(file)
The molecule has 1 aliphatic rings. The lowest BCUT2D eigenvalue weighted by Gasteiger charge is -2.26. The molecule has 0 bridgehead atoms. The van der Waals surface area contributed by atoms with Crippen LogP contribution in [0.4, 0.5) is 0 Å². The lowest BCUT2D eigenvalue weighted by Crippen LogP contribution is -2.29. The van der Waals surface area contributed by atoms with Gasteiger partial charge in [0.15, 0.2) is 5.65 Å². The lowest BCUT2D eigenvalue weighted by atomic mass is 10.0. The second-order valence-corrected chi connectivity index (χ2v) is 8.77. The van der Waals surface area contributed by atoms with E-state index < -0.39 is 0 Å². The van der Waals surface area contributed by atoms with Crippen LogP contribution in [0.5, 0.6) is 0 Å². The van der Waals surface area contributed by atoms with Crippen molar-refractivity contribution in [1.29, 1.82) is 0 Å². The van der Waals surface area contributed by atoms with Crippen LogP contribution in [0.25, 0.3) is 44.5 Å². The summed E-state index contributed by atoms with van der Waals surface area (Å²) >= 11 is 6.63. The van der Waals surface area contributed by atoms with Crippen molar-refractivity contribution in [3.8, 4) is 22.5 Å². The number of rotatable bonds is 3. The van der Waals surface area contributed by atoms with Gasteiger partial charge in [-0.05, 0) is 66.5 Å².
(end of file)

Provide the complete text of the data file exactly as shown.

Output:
The molecule has 1 aliphatic rings. The lowest BCUT2D eigenvalue weighted by Gasteiger charge is -2.26. The molecule has 0 bridgehead atoms. The van der Waals surface area contributed by atoms with Crippen LogP contribution in [0.4, 0.5) is 0 Å². The lowest BCUT2D eigenvalue weighted by Crippen LogP contribution is -2.29. The van der Waals surface area contributed by atoms with Gasteiger partial charge in [0.15, 0.2) is 5.65 Å². The lowest BCUT2D eigenvalue weighted by atomic mass is 10.0. The second-order valence-corrected chi connectivity index (χ2v) is 8.77. The van der Waals surface area contributed by atoms with E-state index < -0.39 is 0 Å². The van der Waals surface area contributed by atoms with Crippen LogP contribution in [0.5, 0.6) is 0 Å². The van der Waals surface area contributed by atoms with Crippen molar-refractivity contribution in [1.29, 1.82) is 0 Å². The van der Waals surface area contributed by atoms with Crippen LogP contribution in [0.25, 0.3) is 44.5 Å². The summed E-state index contributed by atoms with van der Waals surface area (Å²) >= 11 is 6.63. The van der Waals surface area contributed by atoms with Crippen molar-refractivity contribution in [3.8, 4) is 22.5 Å². The number of rotatable bonds is 3. The van der Waals surface area contributed by atoms with Gasteiger partial charge in [-0.05, 0) is 66.5 Å².